As a railway civil engineer, one of my greatest concerns related to the condition of the earthworks on my patch. A failure of an embankment or cutting slope could cause severe risks to the safety and operational integrity of the railway under my care.
For engineers on the UK rail system, this is probably a greater issue than for those of many other countries. Britain pioneered the development of modern railways in the nineteenth century and suffers for this in many ways. Our tight structure gauge is well known, but is not the only difficult legacy that we have inherited from our Victorian forebears. We also have to manage other challenges resulting from the fact that our railways were built very early in the engineering learning curve.
Not least among these challenges are those relating to earthworks. These include earth and rock slopes that were constructed at angles far steeper than hindsight shows us they really ought to have been, embankments formed from materials of doubtful and very mixed quality, and railway corridors narrower than desirable. The drainage arrangements originally constructed were also often less than adequate, and over the passage of time many of them have become obstructed, neglected or forgotten.
As a consequence, the management of banks, cuttings and rock faces on the national network has always been a challenge, and disruptive failures have been too common.
Tony Wilcock is head of civils asset management (geotechnical) for Network Rail, so he has the task of managing and improving this situation. He acknowledges that, in general terms, Railtrack did not inherit good asset records of earthworks and drainage from British Rail, nor was there what would now be recognised as a systematic regime of inspections in place for these assets at the time of the handover. Since then, under both Railtrack and Network Rail, great efforts have been made to change this. About ten years ago a formal inspection regime was introduced for earthworks (including rock cuttings) similar to that which was well established for other structures such as bridges, tunnels and retaining walls.
An earthwork is recognised as being anything of at least 3 metres height or depth, and each one is divided into lengths of five chains (about 100 metres) for inspection and records purposes. The ongoing inspection frequencies for each site are determined according to the condition found. The worst sites are now the subject of an annual routine inspection regime, better ones being inspected less frequently. Of course, if an earthwork deteriorates seriously, annual inspection may not be sufficient and it may be made the subject of much more frequent inspection and monitoring until its condition can be rectified, just as would occur with a bridge that was in a serious state.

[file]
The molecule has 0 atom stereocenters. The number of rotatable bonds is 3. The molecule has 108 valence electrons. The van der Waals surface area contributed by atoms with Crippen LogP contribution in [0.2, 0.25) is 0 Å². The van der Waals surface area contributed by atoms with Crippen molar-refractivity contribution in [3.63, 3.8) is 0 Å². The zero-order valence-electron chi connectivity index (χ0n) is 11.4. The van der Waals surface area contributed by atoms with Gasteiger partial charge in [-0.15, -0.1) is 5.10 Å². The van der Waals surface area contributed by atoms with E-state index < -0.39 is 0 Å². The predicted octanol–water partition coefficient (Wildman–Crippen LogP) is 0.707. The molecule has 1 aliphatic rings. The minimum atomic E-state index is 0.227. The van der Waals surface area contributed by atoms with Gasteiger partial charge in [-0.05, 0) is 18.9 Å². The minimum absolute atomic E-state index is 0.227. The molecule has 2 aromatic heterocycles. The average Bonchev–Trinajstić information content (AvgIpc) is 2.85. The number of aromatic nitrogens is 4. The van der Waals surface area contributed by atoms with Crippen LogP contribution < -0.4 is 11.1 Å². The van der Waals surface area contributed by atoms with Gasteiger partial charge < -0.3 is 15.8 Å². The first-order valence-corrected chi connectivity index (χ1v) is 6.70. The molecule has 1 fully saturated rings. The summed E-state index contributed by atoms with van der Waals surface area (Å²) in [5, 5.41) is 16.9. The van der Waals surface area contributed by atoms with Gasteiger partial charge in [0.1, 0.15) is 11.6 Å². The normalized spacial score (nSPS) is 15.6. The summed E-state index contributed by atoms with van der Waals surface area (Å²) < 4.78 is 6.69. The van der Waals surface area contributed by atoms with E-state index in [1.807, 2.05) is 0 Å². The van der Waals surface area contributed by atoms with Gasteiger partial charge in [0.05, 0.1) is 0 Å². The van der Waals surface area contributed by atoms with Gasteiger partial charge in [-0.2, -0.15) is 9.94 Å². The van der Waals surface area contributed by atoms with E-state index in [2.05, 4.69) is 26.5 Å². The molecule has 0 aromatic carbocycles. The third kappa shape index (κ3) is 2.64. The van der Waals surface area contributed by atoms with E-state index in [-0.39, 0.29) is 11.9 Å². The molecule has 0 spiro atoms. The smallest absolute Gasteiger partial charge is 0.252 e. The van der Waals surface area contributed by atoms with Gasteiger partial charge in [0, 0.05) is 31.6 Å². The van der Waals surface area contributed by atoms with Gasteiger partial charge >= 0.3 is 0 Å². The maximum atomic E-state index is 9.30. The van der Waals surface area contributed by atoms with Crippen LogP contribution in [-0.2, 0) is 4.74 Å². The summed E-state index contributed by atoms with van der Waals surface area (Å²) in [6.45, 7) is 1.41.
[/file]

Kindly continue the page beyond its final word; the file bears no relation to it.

About five years ago, Network Rail decided to adopt an asset scoring system for earthworks. This was designed to support the management of the large earthwork asset inventory by making it easier to compare earthworks of different types and by ensuring consistent marking of common features irrespective of the earthwork type. For example, there are now standard ways to report animal infestation or vegetation problems for cuttings and embankments or any other earthworks. This is extremely useful to the company and its stakeholders when considering priorities and funding for the network as a whole, taking account of all asset types.
Detailed information is collected about each 5-chain length of earthwork and entered into a handheld data logger. Information collected includes height, slope, animal activity, vegetation present, earthwork drainage (if any) and details of any failure indicators. The information entered feeds into an algorithm which generates an asset condition score for that length. Based upon these scores, the assets are categorised as poor, marginal or serviceable and it is this categorisation which determines the future inspection frequency.
Network Rail now has formal earthworks asset data covering the last ten years . Treating each side of the line separately (factors such as height may vary significantly between one side of the line and the other) there are just under 10,000 miles of earthworks, a total 160,000 individual 5-chain lengths. Roughly speaking, there are earthworks on about half the 10,000 route miles of the network. About 90% of them have now been scored under the current system, and the remainder will be included very soon as the inspection regime continues.
Those that have yet to be included will be the structures at lowest risk, of course, as these will be those that are subject to the least frequent inspections.
All this information has borne fruit. The company has been much better able to justify funding for earthworks-related activities as a result of having high-quality asset information in a format consistent with the other asset data it holds, and in CP4 the budget for earthworks has been £450m. This will have enabled remedial works to around 21⁄2 million square metres of earthworks by the time the control period ends.
A similar story to that of earthworks relates to the past inspection of track and structures drainage, and Network Rail recognised this. An integrated drainage programme was initiated, leading to a rapid national survey. It was decided that where possible this should be undertaken by in-house staff as this would enable them to gain valuable first hand understanding of the drainage assets for which they are responsible. In-house resources being unavailable in Wessex, the surveys on this route have been undertaken by WaterFlow.